Avian Pox: Chicken pox for Chickens

Monday we vaccinated 44 chicks for the Avian Pox. It went rather well we thought, took us about 35 minutes start to finish. We put all the 6 week old chicks into the West Wing, set up a saw horse with supplies, put the perch rack, weeds, grit bowl and water bowls into the East Wing which was “recovery”.  I grabbed  a chick, after a short chase, turned her upside down holding her head in my left hand and feet in my right. Our son-in-law Tony held onto the vaccine so we wouldn’t knock it over and spill it. Ken’s job was the actual vaccination, he cleared the wing web area of feathers if needed, then inserted the double prong applicator in the webbing. When that was done I uprighted the chick and called to my Grand-daughter Gabriella who was manning the East wing door, Open! or Recovery! It was her job to watch and make sure they were all normal and doing well. She loves playing Vet so she was in heaven.

East and West wings adjoining Coop

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West Wing



We decided to vaccinate our new chicks because around the end of March on our original hens, I noticed some marks on the wattles and combs of a few hens, especially the buff orpington, a few days later it was worse and I noticed marks on the other hens as well. After research and confirmation from our vet, we had an outbreak of “chicken pox for chickens” or “Avian pox”.  There is no cure and the information we gathered indicated they’d be lethargic, off their food as well as slowing down the egg laying. It was too late for vaccinations at this point. We cleaned the coop, run and nests to get rid of as much infected rubbish as we could, then just let nature run it’s course. It looked like the dry type vs. the wet more dangerous type. We stopped the communal snacks like yogurt and cold water bowls and waited. Fortunately, chicken pox is not contagious to humans and visa versa.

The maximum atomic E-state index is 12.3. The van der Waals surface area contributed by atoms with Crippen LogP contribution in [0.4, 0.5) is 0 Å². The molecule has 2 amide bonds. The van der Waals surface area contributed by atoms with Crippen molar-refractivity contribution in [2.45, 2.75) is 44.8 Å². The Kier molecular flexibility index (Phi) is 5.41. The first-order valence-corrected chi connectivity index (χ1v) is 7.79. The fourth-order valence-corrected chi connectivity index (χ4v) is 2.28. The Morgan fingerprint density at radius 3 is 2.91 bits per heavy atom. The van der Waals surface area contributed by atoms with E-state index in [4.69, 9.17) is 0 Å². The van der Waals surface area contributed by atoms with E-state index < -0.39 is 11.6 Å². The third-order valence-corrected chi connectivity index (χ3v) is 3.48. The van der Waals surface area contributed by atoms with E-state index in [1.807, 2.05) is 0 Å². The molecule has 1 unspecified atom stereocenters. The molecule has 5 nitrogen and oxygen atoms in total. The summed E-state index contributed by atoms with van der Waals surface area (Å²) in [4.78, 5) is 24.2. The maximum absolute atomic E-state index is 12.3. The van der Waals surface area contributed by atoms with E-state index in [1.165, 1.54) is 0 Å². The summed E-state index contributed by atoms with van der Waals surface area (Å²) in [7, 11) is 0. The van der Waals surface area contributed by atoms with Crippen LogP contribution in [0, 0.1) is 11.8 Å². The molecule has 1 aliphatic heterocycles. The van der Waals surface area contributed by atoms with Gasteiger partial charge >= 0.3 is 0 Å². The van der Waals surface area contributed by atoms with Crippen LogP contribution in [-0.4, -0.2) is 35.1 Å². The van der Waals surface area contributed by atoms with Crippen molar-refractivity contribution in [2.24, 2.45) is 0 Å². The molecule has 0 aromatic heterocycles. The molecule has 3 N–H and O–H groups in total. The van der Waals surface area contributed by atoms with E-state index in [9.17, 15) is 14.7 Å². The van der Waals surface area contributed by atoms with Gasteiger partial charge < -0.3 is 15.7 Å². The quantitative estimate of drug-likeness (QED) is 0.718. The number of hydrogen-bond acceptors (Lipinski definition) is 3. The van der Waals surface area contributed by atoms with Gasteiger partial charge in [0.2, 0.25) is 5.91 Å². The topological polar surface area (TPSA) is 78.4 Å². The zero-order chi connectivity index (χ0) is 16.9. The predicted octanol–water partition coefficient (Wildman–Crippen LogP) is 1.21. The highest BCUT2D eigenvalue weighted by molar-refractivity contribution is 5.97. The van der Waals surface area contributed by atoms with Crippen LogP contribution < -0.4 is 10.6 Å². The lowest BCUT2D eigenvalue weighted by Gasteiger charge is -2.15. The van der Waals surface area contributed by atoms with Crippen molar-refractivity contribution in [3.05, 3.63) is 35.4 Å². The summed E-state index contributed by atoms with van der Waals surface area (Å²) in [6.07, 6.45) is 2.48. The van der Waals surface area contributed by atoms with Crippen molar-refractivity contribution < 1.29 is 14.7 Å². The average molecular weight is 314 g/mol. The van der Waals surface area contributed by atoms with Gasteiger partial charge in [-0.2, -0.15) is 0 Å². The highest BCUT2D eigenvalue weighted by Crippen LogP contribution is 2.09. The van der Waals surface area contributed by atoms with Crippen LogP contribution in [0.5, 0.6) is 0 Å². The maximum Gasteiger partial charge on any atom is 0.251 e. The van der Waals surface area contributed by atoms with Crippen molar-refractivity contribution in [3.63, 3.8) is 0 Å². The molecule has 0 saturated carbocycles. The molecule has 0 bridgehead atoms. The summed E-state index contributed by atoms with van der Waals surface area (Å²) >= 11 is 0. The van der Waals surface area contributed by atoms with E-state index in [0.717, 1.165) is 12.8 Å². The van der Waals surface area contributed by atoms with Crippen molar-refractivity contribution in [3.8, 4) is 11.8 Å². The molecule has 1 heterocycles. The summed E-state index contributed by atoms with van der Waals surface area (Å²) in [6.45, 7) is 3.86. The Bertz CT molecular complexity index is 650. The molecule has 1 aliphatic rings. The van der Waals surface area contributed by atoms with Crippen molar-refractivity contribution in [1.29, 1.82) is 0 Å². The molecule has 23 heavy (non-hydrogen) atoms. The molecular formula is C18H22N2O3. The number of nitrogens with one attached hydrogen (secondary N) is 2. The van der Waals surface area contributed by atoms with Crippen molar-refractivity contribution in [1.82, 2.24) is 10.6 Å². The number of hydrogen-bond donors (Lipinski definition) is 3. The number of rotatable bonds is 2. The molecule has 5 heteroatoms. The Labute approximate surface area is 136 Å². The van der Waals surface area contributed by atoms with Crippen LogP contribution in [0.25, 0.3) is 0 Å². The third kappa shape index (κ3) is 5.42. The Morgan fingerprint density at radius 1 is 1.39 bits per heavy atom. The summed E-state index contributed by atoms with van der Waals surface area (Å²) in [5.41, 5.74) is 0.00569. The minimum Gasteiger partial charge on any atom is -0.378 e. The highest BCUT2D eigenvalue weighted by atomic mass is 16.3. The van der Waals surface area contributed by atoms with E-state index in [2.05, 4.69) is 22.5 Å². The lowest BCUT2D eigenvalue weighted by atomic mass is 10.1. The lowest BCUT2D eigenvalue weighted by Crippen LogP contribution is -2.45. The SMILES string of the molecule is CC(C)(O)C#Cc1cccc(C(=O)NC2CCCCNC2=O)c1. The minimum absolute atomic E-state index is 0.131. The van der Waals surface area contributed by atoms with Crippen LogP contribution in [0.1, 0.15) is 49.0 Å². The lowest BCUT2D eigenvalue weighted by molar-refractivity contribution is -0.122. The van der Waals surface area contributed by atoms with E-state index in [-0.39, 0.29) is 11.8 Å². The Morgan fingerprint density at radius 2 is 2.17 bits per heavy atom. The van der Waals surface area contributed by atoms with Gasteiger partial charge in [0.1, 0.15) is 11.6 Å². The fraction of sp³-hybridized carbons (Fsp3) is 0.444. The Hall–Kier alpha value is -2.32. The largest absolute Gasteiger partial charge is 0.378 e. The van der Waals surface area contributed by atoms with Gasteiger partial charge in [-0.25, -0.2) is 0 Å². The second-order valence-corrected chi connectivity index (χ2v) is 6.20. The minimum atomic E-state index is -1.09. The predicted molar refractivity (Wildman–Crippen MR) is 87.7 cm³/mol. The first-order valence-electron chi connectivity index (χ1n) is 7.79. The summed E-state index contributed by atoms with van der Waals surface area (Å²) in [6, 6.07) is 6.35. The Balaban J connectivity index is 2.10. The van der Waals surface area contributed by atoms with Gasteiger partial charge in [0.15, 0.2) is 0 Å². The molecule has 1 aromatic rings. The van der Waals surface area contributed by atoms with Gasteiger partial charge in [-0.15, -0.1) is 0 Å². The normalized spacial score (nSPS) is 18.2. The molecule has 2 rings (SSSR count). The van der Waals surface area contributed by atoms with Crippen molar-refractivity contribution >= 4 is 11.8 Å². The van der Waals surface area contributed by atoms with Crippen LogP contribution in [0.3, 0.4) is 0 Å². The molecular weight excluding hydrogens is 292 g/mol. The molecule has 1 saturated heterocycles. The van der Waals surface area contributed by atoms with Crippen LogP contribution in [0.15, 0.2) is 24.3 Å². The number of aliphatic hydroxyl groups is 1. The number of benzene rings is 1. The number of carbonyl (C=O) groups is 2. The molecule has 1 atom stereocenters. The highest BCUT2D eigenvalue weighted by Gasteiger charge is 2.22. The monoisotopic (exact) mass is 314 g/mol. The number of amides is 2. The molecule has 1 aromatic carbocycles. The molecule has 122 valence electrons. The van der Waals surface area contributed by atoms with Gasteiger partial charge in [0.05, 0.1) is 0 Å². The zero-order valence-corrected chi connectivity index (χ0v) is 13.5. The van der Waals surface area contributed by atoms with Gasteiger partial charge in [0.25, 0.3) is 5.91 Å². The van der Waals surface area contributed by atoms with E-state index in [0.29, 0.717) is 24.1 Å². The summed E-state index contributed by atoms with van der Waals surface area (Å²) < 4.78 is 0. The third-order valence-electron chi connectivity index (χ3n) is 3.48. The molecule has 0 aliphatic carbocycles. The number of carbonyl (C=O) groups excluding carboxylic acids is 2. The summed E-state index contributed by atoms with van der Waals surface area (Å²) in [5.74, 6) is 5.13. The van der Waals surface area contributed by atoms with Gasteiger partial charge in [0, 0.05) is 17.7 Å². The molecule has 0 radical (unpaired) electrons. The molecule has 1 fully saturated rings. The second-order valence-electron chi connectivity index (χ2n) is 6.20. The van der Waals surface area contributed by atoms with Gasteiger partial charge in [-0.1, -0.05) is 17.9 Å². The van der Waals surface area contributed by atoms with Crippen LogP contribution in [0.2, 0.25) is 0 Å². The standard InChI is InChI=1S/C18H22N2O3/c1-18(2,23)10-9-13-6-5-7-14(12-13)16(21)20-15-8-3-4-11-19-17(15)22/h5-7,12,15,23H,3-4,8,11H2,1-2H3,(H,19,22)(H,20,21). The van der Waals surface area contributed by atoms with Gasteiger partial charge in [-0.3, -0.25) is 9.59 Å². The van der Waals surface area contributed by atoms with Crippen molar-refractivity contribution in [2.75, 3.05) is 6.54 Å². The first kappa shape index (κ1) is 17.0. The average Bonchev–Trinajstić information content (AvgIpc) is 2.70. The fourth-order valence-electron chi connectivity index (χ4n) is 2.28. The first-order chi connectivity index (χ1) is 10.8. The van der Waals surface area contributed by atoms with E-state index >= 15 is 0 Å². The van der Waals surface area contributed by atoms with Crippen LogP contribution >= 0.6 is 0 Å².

They seemed normal, not really any tiredness apparent. The egg laying was as usual. The worst part of this whole experience was how ugly the poor things looked. I thought they would be scared for life. But they are finally beginning to recover and heal.  For our flock it was about a three month window from infection to noticeable healing. We are very happy that they were strong and healthy to begin with and managed to recover quite nicely. We plan to spare our new chicken this ugliness, luckily they look better these days, barely some lightening where the scabs were.

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